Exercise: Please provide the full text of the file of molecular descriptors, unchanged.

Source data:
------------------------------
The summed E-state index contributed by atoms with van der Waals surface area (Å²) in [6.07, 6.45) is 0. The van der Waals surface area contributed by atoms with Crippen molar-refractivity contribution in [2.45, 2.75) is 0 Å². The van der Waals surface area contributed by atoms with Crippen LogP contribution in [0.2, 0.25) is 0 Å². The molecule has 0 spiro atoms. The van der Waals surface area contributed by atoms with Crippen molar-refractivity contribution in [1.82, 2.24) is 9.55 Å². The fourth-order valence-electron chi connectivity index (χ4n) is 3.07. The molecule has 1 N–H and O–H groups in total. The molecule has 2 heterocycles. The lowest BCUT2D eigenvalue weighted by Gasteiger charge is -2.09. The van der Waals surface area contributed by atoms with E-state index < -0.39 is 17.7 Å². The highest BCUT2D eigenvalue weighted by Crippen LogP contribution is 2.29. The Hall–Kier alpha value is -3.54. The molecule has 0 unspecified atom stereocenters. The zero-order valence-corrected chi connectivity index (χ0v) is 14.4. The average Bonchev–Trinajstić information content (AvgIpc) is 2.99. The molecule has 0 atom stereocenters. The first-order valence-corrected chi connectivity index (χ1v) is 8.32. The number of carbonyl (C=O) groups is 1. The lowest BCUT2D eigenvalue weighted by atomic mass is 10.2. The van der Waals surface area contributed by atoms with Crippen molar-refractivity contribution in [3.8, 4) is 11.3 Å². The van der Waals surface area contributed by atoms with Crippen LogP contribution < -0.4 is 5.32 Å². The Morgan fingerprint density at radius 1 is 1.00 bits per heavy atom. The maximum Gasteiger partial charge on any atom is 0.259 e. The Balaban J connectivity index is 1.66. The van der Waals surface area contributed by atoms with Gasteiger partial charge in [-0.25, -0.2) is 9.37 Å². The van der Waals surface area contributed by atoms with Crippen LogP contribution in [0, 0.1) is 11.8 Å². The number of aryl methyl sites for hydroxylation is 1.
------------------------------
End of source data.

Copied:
The summed E-state index contributed by atoms with van der Waals surface area (Å²) in [6.07, 6.45) is 0. The van der Waals surface area contributed by atoms with Crippen molar-refractivity contribution in [2.45, 2.75) is 0 Å². The van der Waals surface area contributed by atoms with Crippen LogP contribution in [0.2, 0.25) is 0 Å². The molecule has 0 spiro atoms. The van der Waals surface area contributed by atoms with Crippen molar-refractivity contribution in [1.82, 2.24) is 9.55 Å². The fourth-order valence-electron chi connectivity index (χ4n) is 3.07. The molecule has 1 N–H and O–H groups in total. The molecule has 2 heterocycles. The lowest BCUT2D eigenvalue weighted by Gasteiger charge is -2.09. The van der Waals surface area contributed by atoms with E-state index < -0.39 is 17.7 Å². The highest BCUT2D eigenvalue weighted by Crippen LogP contribution is 2.29. The Hall–Kier alpha value is -3.54. The molecule has 0 unspecified atom stereocenters. The zero-order valence-corrected chi connectivity index (χ0v) is 14.4. The average Bonchev–Trinajstić information content (AvgIpc) is 2.99. The molecule has 0 atom stereocenters. The first-order valence-corrected chi connectivity index (χ1v) is 8.32. The number of carbonyl (C=O) groups is 1. The lowest BCUT2D eigenvalue weighted by atomic mass is 10.2. The van der Waals surface area contributed by atoms with Crippen molar-refractivity contribution in [3.8, 4) is 11.3 Å². The van der Waals surface area contributed by atoms with Crippen LogP contribution < -0.4 is 5.32 Å². The Morgan fingerprint density at radius 1 is 1.00 bits per heavy atom. The maximum Gasteiger partial charge on any atom is 0.259 e. The Balaban J connectivity index is 1.66. The van der Waals surface area contributed by atoms with Gasteiger partial charge in [-0.25, -0.2) is 9.37 Å². The van der Waals surface area contributed by atoms with Crippen LogP contribution in [0, 0.1) is 11.8 Å². The number of aryl methyl sites for hydroxylation is 1.